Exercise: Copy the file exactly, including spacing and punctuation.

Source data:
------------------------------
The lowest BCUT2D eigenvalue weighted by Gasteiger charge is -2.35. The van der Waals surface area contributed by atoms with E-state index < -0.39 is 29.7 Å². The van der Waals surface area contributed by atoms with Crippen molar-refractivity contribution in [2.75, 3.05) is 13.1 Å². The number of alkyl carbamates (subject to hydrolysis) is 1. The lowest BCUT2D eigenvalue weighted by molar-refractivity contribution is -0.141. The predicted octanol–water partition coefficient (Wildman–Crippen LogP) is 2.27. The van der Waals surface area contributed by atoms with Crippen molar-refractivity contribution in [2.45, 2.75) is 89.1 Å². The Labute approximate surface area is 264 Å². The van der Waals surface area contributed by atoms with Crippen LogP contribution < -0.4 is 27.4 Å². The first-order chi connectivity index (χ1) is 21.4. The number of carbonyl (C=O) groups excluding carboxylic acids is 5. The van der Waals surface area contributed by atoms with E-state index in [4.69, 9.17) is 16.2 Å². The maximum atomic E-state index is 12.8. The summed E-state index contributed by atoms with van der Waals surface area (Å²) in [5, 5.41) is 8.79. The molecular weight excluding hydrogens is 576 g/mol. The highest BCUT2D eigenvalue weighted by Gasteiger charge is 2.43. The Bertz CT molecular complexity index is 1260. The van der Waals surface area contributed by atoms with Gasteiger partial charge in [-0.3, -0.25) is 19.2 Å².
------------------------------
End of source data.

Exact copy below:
The lowest BCUT2D eigenvalue weighted by Gasteiger charge is -2.35. The van der Waals surface area contributed by atoms with E-state index < -0.39 is 29.7 Å². The van der Waals surface area contributed by atoms with Crippen molar-refractivity contribution in [2.75, 3.05) is 13.1 Å². The number of alkyl carbamates (subject to hydrolysis) is 1. The lowest BCUT2D eigenvalue weighted by molar-refractivity contribution is -0.141. The predicted octanol–water partition coefficient (Wildman–Crippen LogP) is 2.27. The van der Waals surface area contributed by atoms with Crippen molar-refractivity contribution in [2.45, 2.75) is 89.1 Å². The Labute approximate surface area is 264 Å². The van der Waals surface area contributed by atoms with Crippen LogP contribution < -0.4 is 27.4 Å². The first-order chi connectivity index (χ1) is 21.4. The number of carbonyl (C=O) groups excluding carboxylic acids is 5. The van der Waals surface area contributed by atoms with E-state index in [4.69, 9.17) is 16.2 Å². The maximum atomic E-state index is 12.8. The summed E-state index contributed by atoms with van der Waals surface area (Å²) in [5, 5.41) is 8.79. The molecular weight excluding hydrogens is 576 g/mol. The highest BCUT2D eigenvalue weighted by Gasteiger charge is 2.43. The Bertz CT molecular complexity index is 1260. The van der Waals surface area contributed by atoms with Gasteiger partial charge in [-0.3, -0.25) is 19.2 Å².